First published in LES Insights

Abstract

Despite a recent Supreme Court case denying a laches defense for unreasonable delay in suing for copyright infringement, the Federal Circuit held that laches remains a viable defense for unreasonable delay in suing for patent infringement. The court also held that a laches defense for unreasonable delay in suing can prevent a permanent injunction but does not preclude an ongoing royalty, absent extraordinary circumstances.

For decades, laches has been available as a defense to the recovery of pre-suit damages in a patent infringement suit based on the plaintiff's delay and prejudice to the defendant. Last year, however, in Petrella v. Metro-Goldwyn Mayer, Inc.,1 the Supreme Court held that laches could not be used as a defense to bar a claim for copyright infringement where the plaintiff brought suit within the time allowed by the statute of limitations. In light of the Supreme Court's decision in Petrella, the active judges from the Federal Circuit decided to rehear en banc, a recent case where a panel of three Federal Circuit judges previously determined that laches was a viable defense to a claim of patent infringement given the statutory six-year limitation on damages for claims of infringement.

Background

SCA and First Quality are competitors for adult-incontinence products. In 2003, SCA sent a letter to First Quality asserting that some of its products infringed its U.S. patent. First Quality responded, saying that the patent was invalid in view of certain prior art, so SCA filed a request for ex parte reexamination, asking the United States Patent and Trademark Office (USPTO) to evaluate its patent claims in light of the prior art cited by First Quality. Four years later, in response to SCA's request, the USPTO confirmed the patentability of all of the original claims in the asserted patent. Both during and after the reexamination proceedings, First Quality invested heavily in its line of for adult-incontinence products. SCA did not file suit against First Quality until 2010—more than six years after SCA first contacted First Quality to accuse it of infringing the patent in question. In view of SCA's six-year delay in filing suit, the district court granted First Quality's motion and dismissed the suit based on laches.

After SCA appealed, a Federal Circuit panel affirmed the district court's opinion on laches. SCA subsequently filed a petition for rehearing en banc, asking the court to reconsider its ruling in light of the U.S. Supreme Court's recent decision regarding laches in a copyright case in the Petrella case.

The Federal Circuit's En banc Decision

The en banc Federal Circuit considered two questions: 1) whether its prior caselaw should be overruled to hold that the defense of laches is not applicable in patent infringement cases and 2) whether the defense of laches should be available under some circumstances to bar an entire infringement suit for either damages or injunctive relief.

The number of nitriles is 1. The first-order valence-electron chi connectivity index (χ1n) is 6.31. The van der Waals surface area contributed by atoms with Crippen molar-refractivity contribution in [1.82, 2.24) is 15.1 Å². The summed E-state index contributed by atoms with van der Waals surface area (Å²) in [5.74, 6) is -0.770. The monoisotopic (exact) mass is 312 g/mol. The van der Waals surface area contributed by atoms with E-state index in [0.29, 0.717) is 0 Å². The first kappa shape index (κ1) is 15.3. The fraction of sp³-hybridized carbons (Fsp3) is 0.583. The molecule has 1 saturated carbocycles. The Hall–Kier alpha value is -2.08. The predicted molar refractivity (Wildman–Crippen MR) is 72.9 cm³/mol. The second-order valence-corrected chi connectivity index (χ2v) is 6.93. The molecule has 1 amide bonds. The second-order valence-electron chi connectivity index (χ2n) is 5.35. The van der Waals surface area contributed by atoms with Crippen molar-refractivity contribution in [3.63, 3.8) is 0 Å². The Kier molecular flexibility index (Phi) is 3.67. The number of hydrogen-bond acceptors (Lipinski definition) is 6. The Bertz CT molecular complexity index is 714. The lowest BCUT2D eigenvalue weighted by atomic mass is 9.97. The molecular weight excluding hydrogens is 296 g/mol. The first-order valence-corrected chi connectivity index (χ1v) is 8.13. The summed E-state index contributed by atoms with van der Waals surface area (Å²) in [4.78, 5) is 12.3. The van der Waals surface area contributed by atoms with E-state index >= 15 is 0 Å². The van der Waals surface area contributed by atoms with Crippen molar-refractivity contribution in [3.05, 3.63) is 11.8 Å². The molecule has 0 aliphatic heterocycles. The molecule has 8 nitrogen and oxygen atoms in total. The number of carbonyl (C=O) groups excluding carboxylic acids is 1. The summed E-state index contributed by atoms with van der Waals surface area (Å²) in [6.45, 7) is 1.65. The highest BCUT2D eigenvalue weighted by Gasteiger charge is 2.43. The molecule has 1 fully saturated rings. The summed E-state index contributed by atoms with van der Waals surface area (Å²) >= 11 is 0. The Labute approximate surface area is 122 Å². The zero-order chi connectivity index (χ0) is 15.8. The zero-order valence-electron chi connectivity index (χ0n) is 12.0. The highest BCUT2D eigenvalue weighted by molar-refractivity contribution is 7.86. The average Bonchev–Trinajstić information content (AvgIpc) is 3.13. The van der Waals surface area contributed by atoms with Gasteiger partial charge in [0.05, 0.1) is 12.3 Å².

In answering the first question, the en banc court distinguished patent law from copyright law. According to the court, Petrella eliminated a judicially created laches defense for copyright cases because Congress had already enacted a statute of limitations law for copyright cases. But in patent cases, a statute, 35 U.S.C. § 286, sets a time limit for the recovering legal remedies, and 35 U.S.C. § 282 codifies laches as a defense. The en banc court held, therefore, that Congress settled the first question by statute, and that the courts do not have authority to question the statute. Laches, therefore, remains a viable defense in patent law.

As to the second question—whether laches should be available to bar an entire infringement suit for either damages or injunctive relief—the court held that where a party unreasonably delays filing suit for patent infringement, courts might properly deny a patentee's request to permanently enjoin a defendant from conducting infringing activity, but that delay in exercising a patent right, without more, does not mean that the patentee abandoned its right to the invention. Therefore, a patentee guilty of laches typically does not surrender its right to an ongoing royalty, absent extraordinary circumstances.

Strategy and Conclusions

This decision affirms the continued viability of the laches defense to the recovery of pre-suit damages in a patent infringement suit. A patent owner should promptly assert its rights upon communicating with potential infringers.

This decision also confirms that the laches defense extends to permanent injunction relief—patentees might not be able to prevent infringing activities where it unreasonably delayed filing suit if it would unduly prejudice the defendant. A party threatened with a permanent injunction may consider laches as a potential defense.